What is Private Fostering?
Information for Children and Young People
Do you live at home with your mum and dad, or do you live with a
friend in his or her house?
Do your mum and dad live in another country but you live here so
that you can go to school in this country?
Does your dad work away? Do you live in the house with
your dad's girlfriend whilst your dad is away at work?
If you have answered yes to any of the above questions and you
live with someone who is not a close relative of yours then you
might be living in what is called a ‘private fostering'
Private fostering is when a child or young person under 16 (or
under 18 if they have a disability) is living with someone who is
not a close relative for 28 days or more. This might be a friend, a
great aunt, a cousin or someone else known to the child or young
person. A close relative is defined as a grandparent, aunt, uncle,
brother or step-parent by marriage. This type of arrangement is
completely different to fostering arrangements where children and
young people are placed with local authority approved foster
carers, or via friends and family (kinship care) foster carers.
Many private fostering arrangements remain unknown to the local
authority and this is a cause for concern as privately fostered
children and young people, without the safeguards provided by law,
are a particularly vulnerable group.
There are many reasons why children and young people are
privately fostered. Such examples include those listed below.
- Parental ill health.
- Children or young people who visit this country from overseas
for education or health care purposes.
- Children or young people who are living with a
friend/boyfriend/girfriend’s family as a result of parental
separation, divorce or arguments at home.
- Children or young people whose parents work or study long or
- Children or young people on school holiday exchanges that last
more than 28 days.
- Children or young people who are on sports or music
sponsorships living away from their families. A parent or an
agency, such as a college or sports academy, would normally make
such an arrangement.
What does it mean for you, if you are privately fostered?
Children or young people who are privately fostered have the
same rights to protection and access to services as children living
at home with their family. Notifying the local authority of a
private fostering arrangement ensures that:
An assessment and safeguarding checks can be made to ensure that
the private foster carer is a suitably safe adult carer for the
privately fostered child or young person.
The private fostering arrangement is monitored to ensure that
the privately fostered child or young person’s well-being and
individual needs are appropriately met.
Privately fostered children and young people’s wishes and
feelings are listened to and promoted by the local authority.
Regular support visits to the privately fostered child or young
person take place to monitor and promote the progress of the
private fostering arrangement and provide support services where
What are the council’s responsibilities?
To keep children and young people safe and support families,
Bedford Borough Council need to make regular checks of private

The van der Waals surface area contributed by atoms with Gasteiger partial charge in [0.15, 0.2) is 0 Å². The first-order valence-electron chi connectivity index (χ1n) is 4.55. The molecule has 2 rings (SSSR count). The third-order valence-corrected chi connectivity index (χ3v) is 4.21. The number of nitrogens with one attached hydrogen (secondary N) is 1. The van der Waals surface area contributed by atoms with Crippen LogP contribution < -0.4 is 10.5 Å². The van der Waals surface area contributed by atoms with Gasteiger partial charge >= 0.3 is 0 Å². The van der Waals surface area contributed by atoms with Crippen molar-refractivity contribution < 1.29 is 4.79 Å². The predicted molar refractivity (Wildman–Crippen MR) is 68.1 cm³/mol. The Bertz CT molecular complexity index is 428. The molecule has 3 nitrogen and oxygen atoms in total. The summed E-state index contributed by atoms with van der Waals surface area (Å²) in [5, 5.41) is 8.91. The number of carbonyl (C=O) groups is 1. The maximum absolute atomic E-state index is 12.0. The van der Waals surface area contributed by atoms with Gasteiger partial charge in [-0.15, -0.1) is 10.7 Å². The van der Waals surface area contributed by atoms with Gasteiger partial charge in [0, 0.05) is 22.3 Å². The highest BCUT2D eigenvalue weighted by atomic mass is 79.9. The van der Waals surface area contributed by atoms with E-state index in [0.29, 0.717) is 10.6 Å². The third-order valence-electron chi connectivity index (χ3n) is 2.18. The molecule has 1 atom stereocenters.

fostering arrangements. This is because the local authority has a
legal duty to safeguard the wellbeing of children and young people
(The Children’s Act 1989, Private Arrangements for Fostering
Regulations 2005). If the care of the child / young person or the
accommodation is unsuitable, the local authority can prevent or
stop a child or young person being privately fostered. The local
authority can also make sure the carer rectifies a problem, for
example, fitting smoke alarms or fire guards in the home. They can
also give advice and support for private foster carers and to
parents involved in the arrangement.
The law says that the council must be told about every
child or young person who is being privately fostered so that
the council can check that children are being properly looked
the Private Fostering team on 01234 718718
What are the responsibilities of parents and private foster
When a child or young person is privately fostered, the child or
young person’s parents retain parental and financial
The law states that anyone directly involved in arranging the
placement must notify the local authority about the arrangement six
weeks before the start of the private fostering arrangement or in
emergency situations within 48 hours of the placement
Private foster carers are responsible for carrying out any
duties agreed with the parents and must allow a representative of
the local authority to visit the child or young person at the
premises where the child or young person is being privately
fostered, to make sure the child / young person is safe and well
cared for. Children and young people must been seen and spoken to
alone during these visits unless it is considered inappropriate to
Parents are expected to be fully involved in planning for the
future of their child or young person and it is advisable that a
written agreement is drawn up between the parent and the carer
outlining the essential aspects of the arrangement.
Local leaflet and poster on Private Fostering
Click here for the Private Fostering leaflet
The poster by clicking on this link